It’s 1950 in the French Quarter of New Orleans when we meet seventeen year old Josie. A high achiever with a great deal of grit and savvy, she is the daughter of an unreliable mother who is a prostitute, enjoys the unlikely mentorship of a tough madam, and is trying to survive in the Big Easy. Although Josie has a plan to get out, she becomes tangled in an investigation that could change her dream of an elite eastern college and her future. Throughout the story, she is tried, tempted, and tested. How will her decisions shape her future? Amazon rating (October): 4.5 Stars

My Thoughts:

I enjoyed this fast paced and engaging story of a girl beating the odds to pursue an education and a fresh start. At first, everything that could go wrong for Josie goes wrong; but her determination, grit, bravery, spunk, perseverance, and quick thinking pull her through some harrowing experiences. The following quote illustrates her attitude:

“I still wanted to believe it was possible, that my Wings, no matter how thin and torn, could still somehow carry me away from a life of lies and perverted men.”

Josie is a memorable character and readers will root for her throughout the story.

Recommended for mature YA and older readers who love a character you can cheer for and a story filled with intrigue and some suspense. In addition, this is an excellent introduction the beautiful writing of Ruta Sepetys.

My rating:  4 Stars

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Out of the Easy

Buy Here.

Meet the Author, Ruta Sepetys

Ruta Sepetys

Ruta Sepetys was born and raised in Michigan in a family of artists, readers, and music lovers. The daughter of a refugee, Ruta is drawn to stories of strength through struggle. Her award-winning historical novels are published in over fifty countries. “Between Shades of Gray” was inspired by her family’s history in Lithuania. Her second novel, “Out of the Easy” is set in the French Quarter of New Orleans in 1950, and her third novel, “Salt to the Sea, exposes one of the greatest hidden disasters of World War II. Ruta lives with her family in Tennessee.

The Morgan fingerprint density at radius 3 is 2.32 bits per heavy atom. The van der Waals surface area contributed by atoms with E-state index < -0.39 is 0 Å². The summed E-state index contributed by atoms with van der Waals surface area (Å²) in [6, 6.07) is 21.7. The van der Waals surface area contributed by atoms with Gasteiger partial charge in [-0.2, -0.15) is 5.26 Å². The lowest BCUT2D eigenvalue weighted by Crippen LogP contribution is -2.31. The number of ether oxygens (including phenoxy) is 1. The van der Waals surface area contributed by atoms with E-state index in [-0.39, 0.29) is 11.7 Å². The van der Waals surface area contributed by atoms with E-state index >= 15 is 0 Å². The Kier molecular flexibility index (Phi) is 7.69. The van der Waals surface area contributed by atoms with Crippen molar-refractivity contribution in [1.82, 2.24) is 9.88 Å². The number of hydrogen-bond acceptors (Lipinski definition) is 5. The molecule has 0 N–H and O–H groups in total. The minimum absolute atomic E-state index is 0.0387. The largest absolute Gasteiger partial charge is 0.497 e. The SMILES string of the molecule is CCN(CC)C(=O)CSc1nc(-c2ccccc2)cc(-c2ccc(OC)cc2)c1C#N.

For more information:
http://www.rutasepetys.com
http://www.facebook.com/rutasepetys
http://www.twitter.com/rutasepetys

Happy Reading Everyone!

“Ah, how good it is to be among people who are reading.”
~Rainer Maria Rilke

“I love the world of words, where life and literature connect.”
~Denise J Hughes

“Reading good books spoils you for enjoying bad ones.”
~Guernsey Literary and Potato Peel Pie Society

Extra:

Inside Out and Back Again
by Thanhha Lai

Inside Out and Back Again

 

Are you looking for a diverse multicultural read for your middle grade reader or student?

Told in free verse from the perspective of 10-year-old Ha and inspired by the author’s own experiences, this is a poignant and beautifully written story of a family’s escape from Vietnam before the fall of Saigon to America. This refugee and immigrant story can build feelings of compassion and lead to thoughtful reflection as Ha experiences grief, bullying, learning English, new foods and customs, kindness from a neighbor, finding her voice, family loyalty, and the comfort of old traditions. A perfect read for older elementary or middle grade readers but, as with all good literature, enjoyable for adults too…a diverse read that builds understanding and empathy.

Amazon Rating (October) 4.5 Stars

My rating: 5 Stars

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More Information Here.

Meet the Author, Thanhha Lai

Thanhha Lai Page

 

 

 

Thanhha Lai was born in Vietnam and now lives north of New York City with her family and two dogs.